As one of the largest nations in the Pacific, Papua New Guinea is home to a vast agricultural industry where more than 80 percent of the population practices subsistence farming.
The nation boasts a tropical climate suited to major commodities like coffee, cocoa, and tea. But not only is PNG largely dependent on its agricultural industries, it’s emerging as a new player in high-end produce with global interest in some of their prime offerings.
Here’s an insight into the produce of PNG.
Only 25 percent of PNG’s large and geographically varied land mass is currently used for agriculture, but over two-thirds of the population practices it in some form, with major exports including coffee, oil, cocoa, copra, tea, rubber, and sugar.
“Yam, taro, banana and sweet potato are the main staple crops grown,” New Ag notes, while garden farms also produce a diversity of other crops including spinach, cauliflower, broccoli, broad beans, cucumbers, and sugar cane.
Among the biggest elements in Papua New Guinea’s agricultural and export sector is the production of coffee.
Grown mainly in the mountainous Eastern Highland Province, Western Highland Province and Simbu, the industry employs 2.5 million people, comprises one percent of world production and is PNG’s second highest agricultural export.
Coffee production in PNG dates back to 1926 when 18 commercial coffee plantations were first established, although the first coffee could have been introduced as early as the 1890s.
The nation is specifically known for its Jamaican Blue Mountain variety which was established in the 1930s and is renowned internationally as a premium coffee product.
PNG Coffee explains: “Go to any gourmet food hall: Harrod’s, Galleries Lafayette, David Jones, in fact, any specialty gourmet shop and see for yourself the price of Blue Mountain and you will agree that our Blue Mountain coffee is indeed rare and is the finest available.”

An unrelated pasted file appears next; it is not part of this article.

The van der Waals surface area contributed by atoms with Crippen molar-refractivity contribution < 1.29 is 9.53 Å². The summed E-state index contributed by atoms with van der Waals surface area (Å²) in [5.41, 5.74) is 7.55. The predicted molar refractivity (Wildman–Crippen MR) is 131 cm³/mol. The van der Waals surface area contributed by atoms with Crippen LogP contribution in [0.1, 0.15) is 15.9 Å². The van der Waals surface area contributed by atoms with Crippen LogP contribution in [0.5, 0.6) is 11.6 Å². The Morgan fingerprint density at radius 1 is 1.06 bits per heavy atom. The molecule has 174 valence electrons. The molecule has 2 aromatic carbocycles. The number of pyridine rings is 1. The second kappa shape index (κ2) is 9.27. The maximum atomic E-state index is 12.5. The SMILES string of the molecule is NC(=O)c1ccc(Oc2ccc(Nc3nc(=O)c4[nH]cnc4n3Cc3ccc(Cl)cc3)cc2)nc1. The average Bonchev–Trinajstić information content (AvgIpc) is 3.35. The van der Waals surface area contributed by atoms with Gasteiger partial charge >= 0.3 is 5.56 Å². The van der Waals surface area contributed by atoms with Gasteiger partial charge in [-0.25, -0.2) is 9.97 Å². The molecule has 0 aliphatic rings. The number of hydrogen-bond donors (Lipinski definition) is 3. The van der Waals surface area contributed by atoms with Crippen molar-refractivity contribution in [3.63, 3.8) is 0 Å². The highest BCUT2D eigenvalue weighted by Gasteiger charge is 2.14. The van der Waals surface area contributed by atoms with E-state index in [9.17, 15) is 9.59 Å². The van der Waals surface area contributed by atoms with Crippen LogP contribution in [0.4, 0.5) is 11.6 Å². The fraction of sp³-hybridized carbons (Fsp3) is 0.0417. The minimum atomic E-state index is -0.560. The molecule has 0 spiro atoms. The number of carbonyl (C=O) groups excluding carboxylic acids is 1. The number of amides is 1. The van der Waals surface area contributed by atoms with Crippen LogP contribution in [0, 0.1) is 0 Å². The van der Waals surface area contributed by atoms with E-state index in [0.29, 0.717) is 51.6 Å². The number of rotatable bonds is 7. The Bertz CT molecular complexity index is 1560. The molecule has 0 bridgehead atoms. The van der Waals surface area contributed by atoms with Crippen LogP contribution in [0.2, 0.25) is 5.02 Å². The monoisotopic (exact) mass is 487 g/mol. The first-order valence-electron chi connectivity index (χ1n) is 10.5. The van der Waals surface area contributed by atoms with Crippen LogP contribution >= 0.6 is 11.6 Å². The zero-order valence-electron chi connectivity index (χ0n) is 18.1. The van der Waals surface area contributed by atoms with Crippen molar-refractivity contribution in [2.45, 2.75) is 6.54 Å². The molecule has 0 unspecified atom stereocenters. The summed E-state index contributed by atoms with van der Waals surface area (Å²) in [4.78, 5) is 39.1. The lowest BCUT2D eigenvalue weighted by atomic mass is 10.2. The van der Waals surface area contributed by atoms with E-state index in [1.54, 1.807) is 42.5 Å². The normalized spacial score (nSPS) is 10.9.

Although a major export, coffee growing remains a decentralised affair, with small coffee farmers accountable for over 85 percent of total national production.
Behind coffee and palm oil, cocoa is among the top crops of PNG, although the past few years have been tough for an industry battling cocoa pod borer.
At its peak in 2010, PNG contributed 48,000 tonnes of cocoa to the international market, valued at $131.5m. Most of this was supplied by small landholders who comprise 80 percent of the cocoa production industry.
After some hard years behind them, the cocoa industry has turned a corner in PNG, and is recognised as producing among of the finest beans available.
“Right now I would say that PNG cocoa has the potential to be some of best cocoa in the world, hands down,” Californian Chocolate maker Brad Kintzer told Air Niugini’s Paradise Magazine.
A popular vegetable of prestige throughout the Pacific, Yams are another major produce sector in PNG. The country’s supply accounts for 0.5 percent of the world share in market tonnes courtesy of an agricultural tradition that’s said to date back over 7000 years.
Gudmundur (Gummi) Fridriksson, is the CEO of Paga Hill Development Company (PNG) Ltd, overseeing the development of Paga Hill Estate, a world-class, master planned estate located in the heart of Port Moresby, Papua New Guinea. Gudmundur first arrived in Papua New Guinea over 20 years ago and is passionate about sharing PNG’s natural beauty and diverse cultures with the world. Find out more about Gummi Fridriksson on his website: http://www.gudmundurfridriksson.com/and about the Paga Hill Estate development at http://www.pagahillestate.com/